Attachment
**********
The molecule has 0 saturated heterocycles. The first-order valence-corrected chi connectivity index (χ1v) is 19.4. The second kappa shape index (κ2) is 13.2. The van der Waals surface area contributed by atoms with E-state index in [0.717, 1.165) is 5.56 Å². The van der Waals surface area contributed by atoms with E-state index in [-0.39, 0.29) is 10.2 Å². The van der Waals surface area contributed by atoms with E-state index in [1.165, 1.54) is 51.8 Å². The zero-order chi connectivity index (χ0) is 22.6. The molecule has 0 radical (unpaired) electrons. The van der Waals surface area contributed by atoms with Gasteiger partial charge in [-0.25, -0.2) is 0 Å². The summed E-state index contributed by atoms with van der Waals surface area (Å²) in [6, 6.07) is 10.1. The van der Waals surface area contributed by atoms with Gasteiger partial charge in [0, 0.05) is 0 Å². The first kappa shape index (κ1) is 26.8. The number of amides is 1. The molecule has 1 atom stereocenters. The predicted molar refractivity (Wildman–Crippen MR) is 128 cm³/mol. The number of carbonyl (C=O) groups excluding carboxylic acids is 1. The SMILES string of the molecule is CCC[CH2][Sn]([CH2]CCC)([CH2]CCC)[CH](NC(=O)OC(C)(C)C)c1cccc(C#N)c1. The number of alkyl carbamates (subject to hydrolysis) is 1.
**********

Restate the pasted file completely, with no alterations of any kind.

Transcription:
The molecule has 0 saturated heterocycles. The first-order valence-corrected chi connectivity index (χ1v) is 19.4. The second kappa shape index (κ2) is 13.2. The van der Waals surface area contributed by atoms with E-state index in [0.717, 1.165) is 5.56 Å². The van der Waals surface area contributed by atoms with E-state index in [-0.39, 0.29) is 10.2 Å². The van der Waals surface area contributed by atoms with E-state index in [1.165, 1.54) is 51.8 Å². The zero-order chi connectivity index (χ0) is 22.6. The molecule has 0 radical (unpaired) electrons. The van der Waals surface area contributed by atoms with Gasteiger partial charge in [-0.25, -0.2) is 0 Å². The summed E-state index contributed by atoms with van der Waals surface area (Å²) in [6, 6.07) is 10.1. The van der Waals surface area contributed by atoms with Gasteiger partial charge in [0, 0.05) is 0 Å². The first kappa shape index (κ1) is 26.8. The number of amides is 1. The molecule has 1 atom stereocenters. The predicted molar refractivity (Wildman–Crippen MR) is 128 cm³/mol. The number of carbonyl (C=O) groups excluding carboxylic acids is 1. The SMILES string of the molecule is CCC[CH2][Sn]([CH2]CCC)([CH2]CCC)[CH](NC(=O)OC(C)(C)C)c1cccc(C#N)c1. The number of alkyl carbamates (subject to hydrolysis) is 1.